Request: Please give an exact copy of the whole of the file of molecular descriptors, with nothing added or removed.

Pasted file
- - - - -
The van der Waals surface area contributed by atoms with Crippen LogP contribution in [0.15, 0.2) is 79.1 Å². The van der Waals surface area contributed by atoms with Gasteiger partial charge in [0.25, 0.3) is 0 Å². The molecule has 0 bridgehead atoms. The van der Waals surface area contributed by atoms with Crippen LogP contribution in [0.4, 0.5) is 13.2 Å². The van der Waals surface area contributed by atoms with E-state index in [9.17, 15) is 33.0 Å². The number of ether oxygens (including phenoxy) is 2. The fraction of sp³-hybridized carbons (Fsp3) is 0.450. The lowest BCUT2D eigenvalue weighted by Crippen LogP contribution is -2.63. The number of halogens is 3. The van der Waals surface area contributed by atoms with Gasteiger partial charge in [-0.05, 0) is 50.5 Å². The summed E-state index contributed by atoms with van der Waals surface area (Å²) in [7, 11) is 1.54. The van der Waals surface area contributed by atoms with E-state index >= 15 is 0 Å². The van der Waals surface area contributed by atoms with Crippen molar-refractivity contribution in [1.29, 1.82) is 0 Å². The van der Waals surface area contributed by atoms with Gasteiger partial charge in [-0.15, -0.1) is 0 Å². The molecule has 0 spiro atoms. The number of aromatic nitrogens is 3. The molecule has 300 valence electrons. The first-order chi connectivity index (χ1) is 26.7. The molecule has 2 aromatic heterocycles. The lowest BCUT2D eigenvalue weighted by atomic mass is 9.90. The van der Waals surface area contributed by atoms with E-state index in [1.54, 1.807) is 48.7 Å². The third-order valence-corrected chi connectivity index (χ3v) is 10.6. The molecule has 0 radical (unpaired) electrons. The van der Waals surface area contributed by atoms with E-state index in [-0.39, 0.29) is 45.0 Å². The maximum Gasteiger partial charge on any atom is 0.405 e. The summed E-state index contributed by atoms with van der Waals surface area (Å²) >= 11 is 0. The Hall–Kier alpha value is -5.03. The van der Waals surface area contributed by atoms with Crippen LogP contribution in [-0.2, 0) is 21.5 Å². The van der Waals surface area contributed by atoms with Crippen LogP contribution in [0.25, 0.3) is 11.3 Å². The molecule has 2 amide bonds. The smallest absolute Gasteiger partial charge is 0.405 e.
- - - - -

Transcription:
The van der Waals surface area contributed by atoms with Crippen LogP contribution in [0.15, 0.2) is 79.1 Å². The van der Waals surface area contributed by atoms with Gasteiger partial charge in [0.25, 0.3) is 0 Å². The molecule has 0 bridgehead atoms. The van der Waals surface area contributed by atoms with Crippen LogP contribution in [0.4, 0.5) is 13.2 Å². The van der Waals surface area contributed by atoms with E-state index in [9.17, 15) is 33.0 Å². The number of ether oxygens (including phenoxy) is 2. The fraction of sp³-hybridized carbons (Fsp3) is 0.450. The lowest BCUT2D eigenvalue weighted by Crippen LogP contribution is -2.63. The number of halogens is 3. The van der Waals surface area contributed by atoms with Gasteiger partial charge in [-0.05, 0) is 50.5 Å². The summed E-state index contributed by atoms with van der Waals surface area (Å²) in [7, 11) is 1.54. The van der Waals surface area contributed by atoms with E-state index >= 15 is 0 Å². The van der Waals surface area contributed by atoms with Crippen molar-refractivity contribution in [1.29, 1.82) is 0 Å². The van der Waals surface area contributed by atoms with Gasteiger partial charge in [-0.15, -0.1) is 0 Å². The molecule has 0 spiro atoms. The number of aromatic nitrogens is 3. The molecule has 300 valence electrons. The first-order chi connectivity index (χ1) is 26.7. The molecule has 2 aromatic heterocycles. The lowest BCUT2D eigenvalue weighted by atomic mass is 9.90. The van der Waals surface area contributed by atoms with E-state index in [1.54, 1.807) is 48.7 Å². The third-order valence-corrected chi connectivity index (χ3v) is 10.6. The molecule has 0 radical (unpaired) electrons. The van der Waals surface area contributed by atoms with E-state index in [-0.39, 0.29) is 45.0 Å². The maximum Gasteiger partial charge on any atom is 0.405 e. The summed E-state index contributed by atoms with van der Waals surface area (Å²) >= 11 is 0. The Hall–Kier alpha value is -5.03. The van der Waals surface area contributed by atoms with Crippen LogP contribution in [-0.2, 0) is 21.5 Å². The van der Waals surface area contributed by atoms with Crippen LogP contribution in [0.25, 0.3) is 11.3 Å². The molecule has 2 amide bonds. The smallest absolute Gasteiger partial charge is 0.405 e.